Giant String Harp Takes Over Ford Amphitheatre
By Paul Zollo
String Theory, a performance ensemble, brings their show incorporating music and dance complemented by the unearthly sound of a large harp to Hollywood on Thursday.
A harp stretching the span of the stage at the Ford Amphitheatre and over the audience's seats is ready to make its debut in Hollywood tonight.
String Theory, a performance group, calls their show a sonic sculpture — incorporating a venue's landscape into their performance that includes music and dancing.
Tuesday evening they installed their Curve Harp, an instrument with rich and unearthly tones, into the amphitheatre. The large instrument and other self-made harps and percussion pieces will blend with sounds of a saw, theremin, sax, accordion, tablas, vocals and more.
String Theory was founded by three artists: choreographer/director Holly Rothschild, instrument designer/builder and composer Luke Rothschild and cellist/composer Joseph Harvey.
They are known around the world, from performing at the 2008 Grammy Awards to doing a private performance for the King of Singapore.
The group performs with other instruments of their own invention, including Circle Harps, Cyclodrums, and their largest resonator of all, the 7-foot tall Moon Harp.
When the trio enters a new venue, they have the challenge of transforming its architecture into a harp. At the Ford, it's about 120-feet from the top of the lighting structures at the back of the venue, where one end of the harp is secured, to the stage. After securing the harp's large wooden resonator to the stage, they painstakingly string the instrument – string by string – which takes many people to pass the long brass wire from the lighting rack over the audience and to the instrument onstage.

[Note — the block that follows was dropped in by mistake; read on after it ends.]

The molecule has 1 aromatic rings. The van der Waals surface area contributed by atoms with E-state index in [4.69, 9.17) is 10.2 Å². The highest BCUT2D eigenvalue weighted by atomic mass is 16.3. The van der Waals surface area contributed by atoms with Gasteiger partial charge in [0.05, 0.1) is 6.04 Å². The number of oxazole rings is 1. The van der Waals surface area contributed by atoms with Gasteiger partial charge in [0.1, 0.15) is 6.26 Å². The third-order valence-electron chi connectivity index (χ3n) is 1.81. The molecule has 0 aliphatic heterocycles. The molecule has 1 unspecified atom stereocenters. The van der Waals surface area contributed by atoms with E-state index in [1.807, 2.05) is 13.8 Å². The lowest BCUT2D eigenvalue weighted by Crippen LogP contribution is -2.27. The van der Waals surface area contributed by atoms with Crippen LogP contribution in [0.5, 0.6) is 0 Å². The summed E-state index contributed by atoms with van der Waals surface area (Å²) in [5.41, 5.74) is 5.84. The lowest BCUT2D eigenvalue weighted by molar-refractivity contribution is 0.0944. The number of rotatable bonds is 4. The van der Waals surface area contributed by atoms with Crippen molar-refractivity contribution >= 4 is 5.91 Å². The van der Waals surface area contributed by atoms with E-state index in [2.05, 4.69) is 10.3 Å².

Luke is on top, securing and sending the wire down to Joseph, who walks it through the empty seats to Holly, onstage, who connects it to the resonator. With 24 strings in all, this process takes about an hour. Each string is tightened, and Luke — up on a high ladder above the audience's seats — attaches a wooden block that sets the tone of each string.
Holly is happy to talk even while in the midst of this undertaking, making it evident this is something they've done many times. Holly explains that with her husband of 10 years, Luke, they share the idea that music is unlimited — even to the extent of creating their own instruments.
They met in Chicago, where Luke and others explored the potential of long-string harps, inspired and informed especially by the work of Ellen Fullman. Soon he was creating resonators and tuning systems that enabled musicians to play western music on these harps utilizing a 12-tone scale.
When Luke teamed up with Holly and Joseph Harvey, the instrument began to bloom. Harvey's classical background and knowledge of sound and harmony, in concord with Holly's dance background, blended with Luke's ongoing journey of musical invention, and String Theory was born. Though she doesn't have the musical training of her partners, Holly's the one who primarily plays the harp in shows.
String Theory's repertoire is as diverse as their sound. "Joseph has a real love of early music and Renaissance music whereas I love Led Zeppelin and our music encompasses all of that, from 15th century Spanish music to rock," Holly explained. "Mostly we do original music – both Luke and Joseph are brilliant composers, and both score films – but we occasionally do a cover. This time we're doing Pink Floyd's 'Us and Them.'"
Thursday night they're inviting singer-songwriter David Poe – who Luke met at a Sundance composers lab – to join them. "String Theory can be so much cacophony," that we thought it would be nice to have the intimacy and focus of a great singer-songwriter like David," Holly said.
String Theory is employing a total of 12 musicians and dancers in this show, though it's a number that shifts. "Sometimes we have more dancers or less – we always have the same musicians, though," she said.
Suddenly she's interrupted by the stage manager, who asks a question rarely asked of modern bands: "How many banjos are there going to be?" She thinks for a moment, smiles, and says, "Five. Five banjos."
Hearing herself, she laughs, and says, "This is a fun group to be part of. And it's always an adventure."
String Theory performs Thursday night, Sept. 15 at 8 p.m. at the Ford Amphitheater, 2580 Cahuenga Blvd. East, Hollywood, CA 90068.